AMI works on AI and mobility services, and since 2019 it has been working with Singapore’s transit authority through one of its subsidiaries to develop smart mobility solutions for the region and is now working with four prominent Chinese companies to drive this technology forward.
AMI has signed a MOU with Geely to develop robo-taxis (AMI believes it can be the largest robo-taxi operator in the region by 2025); has partnered with China’s largest mapping company NavInfo to develop the advanced mapping technologies needed for autonomous taxis; signed a preliminary agreement with CATL to sell its automotive batteries in Singapore, and is planning to bring Baidu’s driverless buses, which began mass production in China last year, to Southeast Asia.
Global Leadership Innovation in Infrastructure Finance
Bayfront (IABS) – In June 2021, AIIB announced that it was committing US$60 million (£50 million) to Bayfront Infrastructure Management’s (Bayfront) debut issuance of infrastructure asset-backed securities (IABS).
AIIB’s anchor investment will set an important benchmark for future IABS, which are a critical part of the market-building process for new asset class creation. Bayfront is a Singapore-based entity with a mandate to invest in and distribute infrastructure debt in the Asia Pacific and Middle East regions. Historically, Asian infrastructure has been primarily financed through bank loans, which are not suitable for many institutional investors due to investment restrictions. IABS can help bridge the infrastructure financing gap by allowing investors to invest in rated and listed debt securities backed by a diversified portfolio of project and infrastructure loans. The total issuance by Bayfront will offer investors access to a US$401 million (£330 million) portfolio of 27 project and infrastructure loans, primarily with an Asian focus, diversified across 13 countries and eight industry subsectors.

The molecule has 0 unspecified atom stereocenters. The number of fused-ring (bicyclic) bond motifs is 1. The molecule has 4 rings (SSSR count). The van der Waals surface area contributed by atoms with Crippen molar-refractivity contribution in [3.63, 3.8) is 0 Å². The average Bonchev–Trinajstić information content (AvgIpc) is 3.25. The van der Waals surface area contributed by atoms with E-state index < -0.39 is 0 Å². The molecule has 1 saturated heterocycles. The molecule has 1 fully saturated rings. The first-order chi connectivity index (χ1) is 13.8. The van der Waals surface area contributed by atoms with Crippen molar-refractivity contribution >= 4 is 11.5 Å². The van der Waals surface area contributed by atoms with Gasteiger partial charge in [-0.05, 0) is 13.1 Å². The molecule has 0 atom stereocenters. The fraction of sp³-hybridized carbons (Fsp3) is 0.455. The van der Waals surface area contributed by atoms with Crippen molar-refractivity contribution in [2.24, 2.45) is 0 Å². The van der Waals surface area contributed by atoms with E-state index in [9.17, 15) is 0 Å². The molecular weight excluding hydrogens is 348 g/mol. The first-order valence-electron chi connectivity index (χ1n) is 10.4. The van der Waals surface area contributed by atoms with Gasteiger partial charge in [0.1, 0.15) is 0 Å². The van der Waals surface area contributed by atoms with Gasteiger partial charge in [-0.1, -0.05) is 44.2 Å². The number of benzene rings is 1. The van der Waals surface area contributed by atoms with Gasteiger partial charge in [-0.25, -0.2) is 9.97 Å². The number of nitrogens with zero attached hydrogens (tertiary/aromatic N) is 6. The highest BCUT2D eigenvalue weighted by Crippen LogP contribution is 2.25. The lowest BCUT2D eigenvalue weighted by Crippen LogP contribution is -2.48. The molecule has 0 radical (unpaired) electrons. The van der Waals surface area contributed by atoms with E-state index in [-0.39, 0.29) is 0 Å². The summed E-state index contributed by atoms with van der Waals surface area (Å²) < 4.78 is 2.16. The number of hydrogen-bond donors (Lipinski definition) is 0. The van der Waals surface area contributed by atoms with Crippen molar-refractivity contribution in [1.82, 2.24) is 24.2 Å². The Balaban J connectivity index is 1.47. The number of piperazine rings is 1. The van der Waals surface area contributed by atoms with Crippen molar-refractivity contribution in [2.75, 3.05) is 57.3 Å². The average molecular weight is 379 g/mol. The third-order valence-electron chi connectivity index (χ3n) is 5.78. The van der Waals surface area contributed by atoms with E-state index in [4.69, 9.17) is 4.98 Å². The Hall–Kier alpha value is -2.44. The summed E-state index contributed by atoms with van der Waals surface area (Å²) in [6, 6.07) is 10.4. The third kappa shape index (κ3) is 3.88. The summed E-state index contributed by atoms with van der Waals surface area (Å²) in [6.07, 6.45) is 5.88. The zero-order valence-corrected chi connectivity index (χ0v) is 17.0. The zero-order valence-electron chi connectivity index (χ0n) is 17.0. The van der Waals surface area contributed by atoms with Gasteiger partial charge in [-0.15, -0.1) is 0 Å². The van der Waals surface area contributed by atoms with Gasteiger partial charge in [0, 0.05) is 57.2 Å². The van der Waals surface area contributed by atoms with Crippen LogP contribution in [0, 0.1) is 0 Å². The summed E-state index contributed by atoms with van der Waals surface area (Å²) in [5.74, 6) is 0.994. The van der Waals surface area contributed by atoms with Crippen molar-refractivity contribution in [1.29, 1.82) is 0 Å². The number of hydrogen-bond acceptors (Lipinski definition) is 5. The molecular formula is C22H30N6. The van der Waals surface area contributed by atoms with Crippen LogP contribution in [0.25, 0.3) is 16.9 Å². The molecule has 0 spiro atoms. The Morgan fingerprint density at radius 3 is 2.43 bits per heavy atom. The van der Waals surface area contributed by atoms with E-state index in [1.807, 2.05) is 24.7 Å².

This is AIIB’s second investment related to Bayfront, the first as a 30% shareholder Bayfront, approved in 2019. Co-established by AIIB and Clifford Capital, Bayfront is Asia’s first fully-fledged infrastructure securitization platform.